pole ‘the “Biographia Britannica” ought to be called the Vindicatio Britannica, for that it was a general panegyric upon everybody’ (cf. Cowper, Works, viii. 320). But in spite of these defects Kippis made a valuable addition to our national biographical literature.
Kippis began his literary career early in life by contributing to the magazines, especially the ‘Gentleman's Magazine.’ Afterwards he became a more constant writer in the ‘Monthly Review.’ He also largely contributed to ‘The Library, or Moral and Critical Magazine,’ which he edited for 1761–2. He laid the foundation of the ‘New Annual Register,’ and suggested the improved plan upon which that work was conducted. The ‘History of Ancient Literature’ and the ‘Review of Modern Books’ were at its first commencement written by him, and continued to 1784. He was also the author of the ‘Review of the Transactions of the Present Reign’ prefixed to the ‘Register’ for 1780, and of the ‘History of Knowledge, Learning, and Taste in Great Britain’ prefixed to the succeeding volumes to the year 1794.
His separate publications are: 1. ‘A Vindication of the Protestant Dissenting Ministers with regard to their late application to Parliament in the matter of Subscription,’ London, 1772 and 1773, 8vo. 2. Life of Sir John Pringle, bart., president of the Royal Society, prefixed to his ‘Six Discourses, delivered on occasion of six annual assignments of Sir Godfrey Copley's medal,’ 1783. 3. ‘Considerations on the Provisional Treaty with America, and the Preliminary Articles of Peace with France and Spain,’ 2nd edit. 1783. 4. ‘Observations on the late Contests in the Royal Society’ [concerning Dr. Hutton], London, 1784, 8vo, published with a view to allaying the animosities which existed in that body. 5. ‘The Life of Captain James Cook,’ London, 1788, 4to, translated into French by J. H. Castéra, 2 vols., Paris, 1789, 8vo. 6. Life of Dr. Nathaniel Lardner, prefixed to the complete edition of his ‘Works,’ 11 vols., 1788. 7. ‘The Life of Anthony Ashley Cooper, first Earl of Shaftesbury,’ privately printed [London, 1790 ?], 4to. The fourth Earl of Shaftesbury originally entrusted the work to Benjamin Martyn, who had free access to the family archives; but after the fourth earl's death in 1771, his son, the fifth earl, considering that Martyn's life was not sufficiently complete for publication, put it into the hands of Dr. Gregory Sharpe, master of the Temple, and afterwards engaged Kippis to revise it and prepare it for the press. An edition was eventually printed, but with the exception of two copies the whole impression was immediately destroyed. One of the extant copies is now in the British Museum. The work afterwards appeared under the title of ‘The Life of the first Earl of Shaftesbury, from original documents in the possession of the family, by Mr. B. Martyn and Dr. Kippis, now first published. Edited by G. Wingrove Cooke, esq.,’ 2 vols., London, 1836, 8vo. 8. Several single discourses, some of which are reprinted in his ‘Sermons on Practical Subjects,’ London, 1791 and 1878, 8vo. 9. ‘An Address delivered at the Interment of Richard Price, D.D., F.R.S.,’ 1791. 10. Life of Dr. Philip Doddridge, prefixed to the seventh edition of his ‘Family Expositor,’ 1792. 11. Life of Job Orton, prefixed to his ‘Exposition of the New Testament,’ 1822. This first appeared as a long note appended to the memoir of Philip Doddridge in the ‘Biographia Britannica,’ 2nd edit. v. 308 seq. Kippis also edited Doddridge's ‘Lectures,’ with a large number of additional references, and assisted in preparing ‘A Collection of Hymns and Psalms for Public and Private Worship,’ 1795, which was extensively used in dissenting chapels, and passed through several editions.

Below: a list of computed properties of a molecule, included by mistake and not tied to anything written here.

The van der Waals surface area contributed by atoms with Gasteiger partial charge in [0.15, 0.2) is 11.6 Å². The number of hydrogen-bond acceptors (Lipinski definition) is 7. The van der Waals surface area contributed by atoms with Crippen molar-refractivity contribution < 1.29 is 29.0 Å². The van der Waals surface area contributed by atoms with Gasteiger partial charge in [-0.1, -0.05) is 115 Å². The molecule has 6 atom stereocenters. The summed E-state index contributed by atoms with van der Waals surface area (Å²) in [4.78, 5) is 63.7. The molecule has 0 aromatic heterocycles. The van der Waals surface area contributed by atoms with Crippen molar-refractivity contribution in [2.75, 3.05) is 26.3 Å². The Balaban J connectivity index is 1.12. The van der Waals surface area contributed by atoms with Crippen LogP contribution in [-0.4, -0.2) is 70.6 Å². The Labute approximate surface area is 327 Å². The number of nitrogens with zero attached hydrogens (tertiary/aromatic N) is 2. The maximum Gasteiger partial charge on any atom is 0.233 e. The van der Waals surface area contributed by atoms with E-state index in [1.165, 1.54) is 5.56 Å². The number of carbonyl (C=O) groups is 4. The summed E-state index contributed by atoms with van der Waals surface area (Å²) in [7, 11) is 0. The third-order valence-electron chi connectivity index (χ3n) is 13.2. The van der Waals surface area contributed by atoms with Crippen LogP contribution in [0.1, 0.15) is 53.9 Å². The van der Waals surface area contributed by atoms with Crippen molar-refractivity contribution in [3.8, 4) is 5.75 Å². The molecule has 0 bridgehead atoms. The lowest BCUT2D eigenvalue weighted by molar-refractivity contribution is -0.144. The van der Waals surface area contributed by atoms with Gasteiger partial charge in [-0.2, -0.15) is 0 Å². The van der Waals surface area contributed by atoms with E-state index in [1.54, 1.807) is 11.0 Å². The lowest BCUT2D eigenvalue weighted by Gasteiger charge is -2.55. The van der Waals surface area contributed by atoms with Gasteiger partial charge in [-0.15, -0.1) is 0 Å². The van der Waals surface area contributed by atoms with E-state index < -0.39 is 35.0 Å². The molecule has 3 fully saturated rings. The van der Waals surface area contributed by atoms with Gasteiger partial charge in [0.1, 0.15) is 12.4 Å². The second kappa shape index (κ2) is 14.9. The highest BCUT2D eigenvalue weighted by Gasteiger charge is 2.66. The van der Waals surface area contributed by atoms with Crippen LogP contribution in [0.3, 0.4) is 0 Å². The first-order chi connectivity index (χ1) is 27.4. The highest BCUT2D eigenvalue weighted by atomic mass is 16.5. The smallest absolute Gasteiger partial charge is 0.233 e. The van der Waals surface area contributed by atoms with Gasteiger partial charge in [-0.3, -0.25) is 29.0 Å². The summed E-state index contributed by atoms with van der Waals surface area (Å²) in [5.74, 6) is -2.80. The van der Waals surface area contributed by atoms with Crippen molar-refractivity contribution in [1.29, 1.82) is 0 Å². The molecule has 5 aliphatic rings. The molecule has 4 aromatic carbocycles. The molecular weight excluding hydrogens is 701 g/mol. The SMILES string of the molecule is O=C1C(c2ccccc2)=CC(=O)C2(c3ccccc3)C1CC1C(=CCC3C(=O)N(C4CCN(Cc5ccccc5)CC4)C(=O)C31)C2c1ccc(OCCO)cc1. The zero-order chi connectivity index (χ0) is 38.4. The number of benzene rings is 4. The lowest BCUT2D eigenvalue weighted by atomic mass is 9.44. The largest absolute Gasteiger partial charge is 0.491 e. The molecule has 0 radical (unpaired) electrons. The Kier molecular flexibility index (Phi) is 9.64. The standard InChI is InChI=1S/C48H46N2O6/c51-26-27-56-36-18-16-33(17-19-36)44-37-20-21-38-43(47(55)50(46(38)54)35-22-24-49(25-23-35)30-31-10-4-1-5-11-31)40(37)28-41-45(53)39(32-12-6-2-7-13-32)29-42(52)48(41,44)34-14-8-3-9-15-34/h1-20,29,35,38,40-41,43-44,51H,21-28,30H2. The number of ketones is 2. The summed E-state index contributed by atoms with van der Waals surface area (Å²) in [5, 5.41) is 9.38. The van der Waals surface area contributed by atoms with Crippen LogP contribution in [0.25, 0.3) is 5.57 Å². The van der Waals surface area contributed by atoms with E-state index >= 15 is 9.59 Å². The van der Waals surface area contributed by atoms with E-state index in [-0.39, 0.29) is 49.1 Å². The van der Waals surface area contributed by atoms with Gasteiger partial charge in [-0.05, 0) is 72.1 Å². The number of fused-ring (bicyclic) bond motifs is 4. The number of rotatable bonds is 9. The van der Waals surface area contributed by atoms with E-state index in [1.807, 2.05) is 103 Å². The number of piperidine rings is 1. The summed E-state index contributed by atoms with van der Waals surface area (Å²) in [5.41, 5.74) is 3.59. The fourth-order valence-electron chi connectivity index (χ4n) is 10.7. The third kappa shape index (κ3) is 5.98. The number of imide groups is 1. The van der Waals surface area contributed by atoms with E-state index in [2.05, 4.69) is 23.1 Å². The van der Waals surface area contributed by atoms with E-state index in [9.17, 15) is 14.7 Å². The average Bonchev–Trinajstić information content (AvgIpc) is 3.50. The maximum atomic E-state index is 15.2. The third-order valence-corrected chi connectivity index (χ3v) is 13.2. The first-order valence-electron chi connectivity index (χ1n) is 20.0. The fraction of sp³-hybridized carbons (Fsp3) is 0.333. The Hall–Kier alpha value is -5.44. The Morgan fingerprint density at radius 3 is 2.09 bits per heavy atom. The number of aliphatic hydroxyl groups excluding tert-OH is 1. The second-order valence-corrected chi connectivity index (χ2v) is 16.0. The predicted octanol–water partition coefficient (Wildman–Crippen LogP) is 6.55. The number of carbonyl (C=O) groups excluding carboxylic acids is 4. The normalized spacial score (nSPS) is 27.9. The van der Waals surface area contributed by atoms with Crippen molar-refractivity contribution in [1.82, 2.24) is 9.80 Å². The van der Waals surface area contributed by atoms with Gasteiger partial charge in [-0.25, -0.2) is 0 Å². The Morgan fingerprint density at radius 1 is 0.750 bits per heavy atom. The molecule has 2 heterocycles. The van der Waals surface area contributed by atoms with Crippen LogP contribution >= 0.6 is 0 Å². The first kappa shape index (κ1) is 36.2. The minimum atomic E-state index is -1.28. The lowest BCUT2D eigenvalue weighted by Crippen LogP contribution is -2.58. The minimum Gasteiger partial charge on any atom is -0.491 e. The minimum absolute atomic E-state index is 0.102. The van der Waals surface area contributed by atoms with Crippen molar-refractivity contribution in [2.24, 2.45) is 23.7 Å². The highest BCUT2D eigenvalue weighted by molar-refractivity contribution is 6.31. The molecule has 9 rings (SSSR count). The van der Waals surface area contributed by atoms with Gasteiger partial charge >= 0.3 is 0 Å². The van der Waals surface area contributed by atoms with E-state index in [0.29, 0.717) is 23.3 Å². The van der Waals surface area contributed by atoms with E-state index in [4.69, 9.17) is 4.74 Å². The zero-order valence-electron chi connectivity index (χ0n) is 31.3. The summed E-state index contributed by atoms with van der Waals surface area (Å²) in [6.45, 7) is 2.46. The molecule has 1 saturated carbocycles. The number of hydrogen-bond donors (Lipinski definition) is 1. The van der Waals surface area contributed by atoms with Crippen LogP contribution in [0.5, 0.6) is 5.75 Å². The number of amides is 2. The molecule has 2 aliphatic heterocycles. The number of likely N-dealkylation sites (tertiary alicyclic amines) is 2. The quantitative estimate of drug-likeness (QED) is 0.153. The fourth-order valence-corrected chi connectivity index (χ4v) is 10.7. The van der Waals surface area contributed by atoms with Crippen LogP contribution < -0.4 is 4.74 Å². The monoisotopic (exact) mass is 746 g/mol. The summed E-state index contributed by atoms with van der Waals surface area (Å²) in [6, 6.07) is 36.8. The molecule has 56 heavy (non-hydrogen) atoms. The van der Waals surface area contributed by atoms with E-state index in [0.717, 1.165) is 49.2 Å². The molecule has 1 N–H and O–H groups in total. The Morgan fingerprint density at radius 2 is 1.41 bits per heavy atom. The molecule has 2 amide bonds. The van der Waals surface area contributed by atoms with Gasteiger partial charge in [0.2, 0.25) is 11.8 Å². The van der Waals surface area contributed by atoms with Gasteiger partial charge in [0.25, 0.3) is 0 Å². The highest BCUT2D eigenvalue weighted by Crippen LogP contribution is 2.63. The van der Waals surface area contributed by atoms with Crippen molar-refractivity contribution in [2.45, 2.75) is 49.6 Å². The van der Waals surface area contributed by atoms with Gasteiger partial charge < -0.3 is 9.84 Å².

A portrait of Kippis was engraved (1792, folio) by F. Bartolozzi, from a painting by W. Artaud (Bromley, Cat. of Engraved Portraits, p. 364).
[Addit. MSS. 5874 ff. 71, 72, 28104 f. 51, 21553 f. 128; Evans's Cat. of Engraved Portraits, n. 6142; Sermon by John Evans, M.A., being a Tribute of Respect to the Memory of S. Stennett, A. Kippis, and R. Harris, 1795; Gent. Mag. 1795, pt. i. p. 10, pt. ii. pp. 803, 883, 913, 1796, pt. i. p. 5, 1804, pt. i. p. 35; Georgian Era, iii. 545; Brown's Nottinghamshire Worthies, pp. 299–302; Lowndes's Bibl. Man. (Bohn), pp. 205, 1278; Nichols's Illustr. of Lit.; Nichols's Lit. Anecd.; Notes and Queries, 3rd ser. x. 432, xi. 213; Phonetic Journal, xlv. 468; Funeral Sermon by Dr. Abraham Rees, 1795; Rees's Cyclopædia; Wilson's Dissenting Churches, iv. 103–17, 402; Jones's Bunhill Memorials, pp. 136, 140.]
KIPPIST, RICHARD (1812–1882), botanist, was born at Stoke Newington, London, on 11 June 1812. His first experience was gained in the office of Joseph Woods the architect and a distinguished botanist. Kippist travelled with Woods and helped to compile the still useful ‘Tourist's Flora.’ After Woods retired to Lewes in 1830, Kippist entered the service of the Linnean Society, helping to distribute the vast herbarium amassed by Dr. Wallich, until, on the death of David Don the librarian in 1842, he was chosen to succeed him. After two or three years of broken health he retired in